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Why you see more rodents during El Niño and how to deal with them

Posted in Pest Advice on February 27, 2024

Everything you need to know about rats, mice and El Niño

If you feel like you’re seeing more rats and mice than normal you’re not alone. There’s a good chance it’s because of the El Niño weather pattern we’re experiencing.

El Niño is more than just a weather phenomenon—it's a disruptor for both humans and our rodent counterparts. But what exactly goes on in the rodent world during El Niño? Let's dive in and explore how these climate events shake up rodent behaviour and what you can do to keep them under control.

Understanding Rodent Behaviour During El Niño:

Dealing with Rodents During El Niño:

Regardless of weather patterns, the principles around how to control rodent populations stays the same. Kiwicare’s Easy 1-2-3 Steps to Rodent Control article and our Easy 1-2-3 Step Guide to Rodent Trapping provide all the information you need to know to control your rodent problem successfully.

Our Top 3 Tips for Rodent Control Success

Use both bait and traps: A mix of baits and traps provides the best defence as rodents shy of one form of control, may be more open to interacting with another.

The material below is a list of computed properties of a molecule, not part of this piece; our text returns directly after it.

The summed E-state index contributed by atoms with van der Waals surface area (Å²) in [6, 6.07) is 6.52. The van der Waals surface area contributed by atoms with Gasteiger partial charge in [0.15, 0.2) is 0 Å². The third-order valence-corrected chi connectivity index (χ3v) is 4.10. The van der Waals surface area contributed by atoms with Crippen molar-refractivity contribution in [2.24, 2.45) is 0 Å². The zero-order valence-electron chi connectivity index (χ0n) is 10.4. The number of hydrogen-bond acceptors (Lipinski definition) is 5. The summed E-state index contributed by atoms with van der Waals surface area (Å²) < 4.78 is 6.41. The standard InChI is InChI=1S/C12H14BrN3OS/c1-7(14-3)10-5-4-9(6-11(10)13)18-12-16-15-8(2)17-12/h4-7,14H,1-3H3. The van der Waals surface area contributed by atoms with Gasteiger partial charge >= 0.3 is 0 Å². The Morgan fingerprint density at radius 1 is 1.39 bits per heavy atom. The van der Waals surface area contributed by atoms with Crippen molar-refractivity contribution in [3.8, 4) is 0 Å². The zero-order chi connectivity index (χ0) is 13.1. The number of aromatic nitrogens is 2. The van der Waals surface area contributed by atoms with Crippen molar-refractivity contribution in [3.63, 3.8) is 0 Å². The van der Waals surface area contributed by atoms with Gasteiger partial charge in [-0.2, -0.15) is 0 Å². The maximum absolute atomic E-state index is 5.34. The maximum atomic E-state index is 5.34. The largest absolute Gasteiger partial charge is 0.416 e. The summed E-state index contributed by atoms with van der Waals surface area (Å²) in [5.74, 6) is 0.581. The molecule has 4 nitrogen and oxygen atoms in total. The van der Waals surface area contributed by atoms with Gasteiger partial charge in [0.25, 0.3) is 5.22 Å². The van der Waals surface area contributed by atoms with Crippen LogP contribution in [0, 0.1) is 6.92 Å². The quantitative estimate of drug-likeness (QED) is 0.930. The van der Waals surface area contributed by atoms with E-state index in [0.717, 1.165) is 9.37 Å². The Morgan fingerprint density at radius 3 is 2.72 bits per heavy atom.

Use gloves when handling bait and traps: This is not just important when you are restocking or clearing your baits and traps, it’s also important when you’re setting them up. Humans have natural oils on their hands that transfer to the things we touch, and rodents are smart and tend to associate this smell with danger. So, preventing traps and bait stations from smelling like us, means rodents are more likely to interact with them.

Pulsing and switching your bait: There are two main types of rodent bait, one type kills rodents after just one bite of the bait and the other type causes a slow build-up of toxins and rodents have to eat from it multiple times before they’re killed. These baits smell and taste different from each other. ‘Bait pulsing and switching’ means using one type of bait for a period of time, then switching to the other type of bait. Why should you do this? Well rodents are clever, and if they see other rats and mice dying after eating something they’ll stop eating it. By swapping the bait, they now view this new food source as potentially safe and will likely start eating it again.


El Niño can disrupt more than just the weather—it can also shake up the lives of our rodent neighbours. By understanding how these climate events affect rodent behaviour and taking proactive steps to manage them, we can minimize the impact on our homes and bird populations. So stay informed, stay vigilant, and remember, we're all in this together!

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